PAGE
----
Senior principal of Populous, architect of the London 2012 Olympic Stadium. His other projects include the Emirates Stadium in London and Telstra Stadium in Sydney.
We can be citizens of the world these days. I guess I’m a good example of that; born in one place – sub-tropical, beaches –before moving to a big urban city half the world away and feeling a kinship for both. But you can’t help but be shaped by the country and the city you grow up in.
Coming from Brisbane, I was brought up with a certain healthy disrespect for authority; the fabled Australian ‘can-do’ attitude borne of our heritage – a land of new beginnings. Down Under, there are no social boundaries, no hierarchy as such. We’re almost raised to challenge things: ‘Why does it have to be like that?’ This questioning of authority was – and remains – very much a part of Brisbane culture in particular. If you want to set up a business, the Sunshine State’s capital is a great place to start, simply because you’ll attract inquisitive minds, people who think differently. Today Brisbane is booming; earlier this year it was named the fastest-growing mature city in the world in terms of GDP.
When I was growing up Australia’s third largest city was considered merely a country town. It really didn’t figure, with Melbourne and its ‘old’ money vying with Sydney and the ‘new’ money for pre-eminence. But it was a country town with an attitude: ‘We can pretty well do anything we like; we can make this city the way we want to make it.’ That’s my kind of town. One that is looking forward, with a progressive spirit that’s imbued in the architecture, culture and people.
London has it. You can’t help but have a warm feeling towards somewhere that’s afforded you opportunity and success. It’s where the best part of my work has been for the last decade, and I suppose in many ways it’s my home. I’ve now spent more years living in the 2012 Olympic host city than anywhere else. It’s where my kids, self-proclaimed Londoners, have grown up.
And that’s the thing about London. To me, the UK capital more than anywhere else represents the ‘citizen of the world’ culture. It’s incredibly cosmopolitan – and it embraces and thrives on this more easily than other cities. London sees diversity as a way of moving forward, of evolving. That’s what I really like.
Among about 100 employees in our Putney, some 60 languages are spoken. That’s typical of many businesses. You just accept, in every aspect of London life, that people come from different parts of the world. It makes for an amazing potpourri of cultures, food, art, music… only increased, of course, for several spectacular weeks this summer.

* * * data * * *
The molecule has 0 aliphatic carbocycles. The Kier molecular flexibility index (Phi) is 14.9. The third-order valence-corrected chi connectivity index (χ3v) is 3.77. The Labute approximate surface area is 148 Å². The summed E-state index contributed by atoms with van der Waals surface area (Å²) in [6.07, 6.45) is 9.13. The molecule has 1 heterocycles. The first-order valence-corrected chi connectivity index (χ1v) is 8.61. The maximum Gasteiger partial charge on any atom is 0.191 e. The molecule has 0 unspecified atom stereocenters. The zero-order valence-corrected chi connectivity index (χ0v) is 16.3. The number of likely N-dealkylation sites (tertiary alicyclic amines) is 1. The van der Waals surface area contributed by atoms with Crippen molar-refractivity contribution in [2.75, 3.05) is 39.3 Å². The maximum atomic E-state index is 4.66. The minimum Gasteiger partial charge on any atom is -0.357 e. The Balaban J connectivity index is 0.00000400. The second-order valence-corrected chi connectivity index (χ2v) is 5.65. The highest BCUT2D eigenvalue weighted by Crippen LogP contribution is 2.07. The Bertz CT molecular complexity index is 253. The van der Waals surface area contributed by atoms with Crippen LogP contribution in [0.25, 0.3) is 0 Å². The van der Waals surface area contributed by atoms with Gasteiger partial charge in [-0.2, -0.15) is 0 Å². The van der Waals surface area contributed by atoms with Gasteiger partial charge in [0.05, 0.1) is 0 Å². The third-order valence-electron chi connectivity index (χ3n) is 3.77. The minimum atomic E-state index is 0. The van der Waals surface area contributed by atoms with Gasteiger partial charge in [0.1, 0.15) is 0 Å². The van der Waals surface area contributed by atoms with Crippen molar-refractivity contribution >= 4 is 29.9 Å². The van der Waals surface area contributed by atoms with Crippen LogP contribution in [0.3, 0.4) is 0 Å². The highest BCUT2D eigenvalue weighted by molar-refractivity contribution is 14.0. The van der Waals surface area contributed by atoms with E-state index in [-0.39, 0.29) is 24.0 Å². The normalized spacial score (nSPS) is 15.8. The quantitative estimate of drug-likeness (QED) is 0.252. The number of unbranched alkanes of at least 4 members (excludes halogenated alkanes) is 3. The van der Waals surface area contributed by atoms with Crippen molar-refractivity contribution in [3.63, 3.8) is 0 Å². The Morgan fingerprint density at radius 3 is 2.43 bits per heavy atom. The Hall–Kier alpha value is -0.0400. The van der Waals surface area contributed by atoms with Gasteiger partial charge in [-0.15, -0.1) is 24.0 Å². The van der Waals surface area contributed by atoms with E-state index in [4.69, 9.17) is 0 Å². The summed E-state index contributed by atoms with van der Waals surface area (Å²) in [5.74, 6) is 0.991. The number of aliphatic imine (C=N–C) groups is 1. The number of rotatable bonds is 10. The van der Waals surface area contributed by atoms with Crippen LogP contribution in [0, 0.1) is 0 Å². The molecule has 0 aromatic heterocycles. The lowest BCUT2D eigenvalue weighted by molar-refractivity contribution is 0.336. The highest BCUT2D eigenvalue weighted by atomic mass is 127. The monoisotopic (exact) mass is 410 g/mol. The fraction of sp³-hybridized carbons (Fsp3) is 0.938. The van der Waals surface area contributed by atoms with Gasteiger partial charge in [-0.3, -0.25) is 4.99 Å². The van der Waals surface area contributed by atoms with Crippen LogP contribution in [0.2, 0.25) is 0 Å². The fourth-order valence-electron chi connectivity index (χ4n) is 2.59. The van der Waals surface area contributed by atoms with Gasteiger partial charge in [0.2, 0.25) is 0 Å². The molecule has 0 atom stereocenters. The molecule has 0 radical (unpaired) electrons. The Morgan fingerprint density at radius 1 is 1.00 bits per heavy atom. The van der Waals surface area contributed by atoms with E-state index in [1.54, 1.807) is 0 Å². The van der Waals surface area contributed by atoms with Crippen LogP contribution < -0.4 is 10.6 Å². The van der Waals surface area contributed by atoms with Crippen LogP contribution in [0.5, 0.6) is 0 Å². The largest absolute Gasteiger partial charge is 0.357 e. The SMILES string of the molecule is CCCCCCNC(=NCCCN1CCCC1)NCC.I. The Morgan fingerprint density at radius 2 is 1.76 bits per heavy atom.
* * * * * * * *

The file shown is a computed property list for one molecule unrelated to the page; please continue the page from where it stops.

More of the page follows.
Just as with the Sydney Olympics in 2000, I think people will look back on the 2012 Games as one of the greatest moments in London’s history. True to form London is already looking ahead. Right from the outset Lord Coe and his team have been saying: ‘We want to do it differently’. In many ways this Games represents a turning point. An increased acceptance of ‘temporary-ness’ will, I believe, become a blueprint for the future, extending opportunities to ‘new’ bidding territories and changing the direction of the Olympic movement and of major sporting events. As an Australian imbued with a love of sport, it’s great to be a part of it. And as a Brisbanite involved in the Games, that willingness to question convention was easy to buy into.
I see it in Doha, too – that slightly pioneering aspect of building a city and a society. When you look at a city like Doha it has every opportunity. Yes, it has the wherewithal that others might not. But it’s got the most important thing of all; quite apart from the land, the money – all those practical things – it has the attitude. The Qataris want to build a city that’s different from everything else. They aren’t really interested in doing it ‘that way’ if that’s not the right way to do it. It’s a land of opportunity, and I really like what they have the opportunity of building. I certainly see a significant part of my own future there.
Some cities ride on their past; they accept that they are where they are and won’t ever change. Doha is the antithesis of that. London is setting new standards on the world’s greatest stage. And in all the towns I admire across the globe the question they ask, as in Brisbane, is: ‘Can we do it better?’
First published in AT230, July/August 2012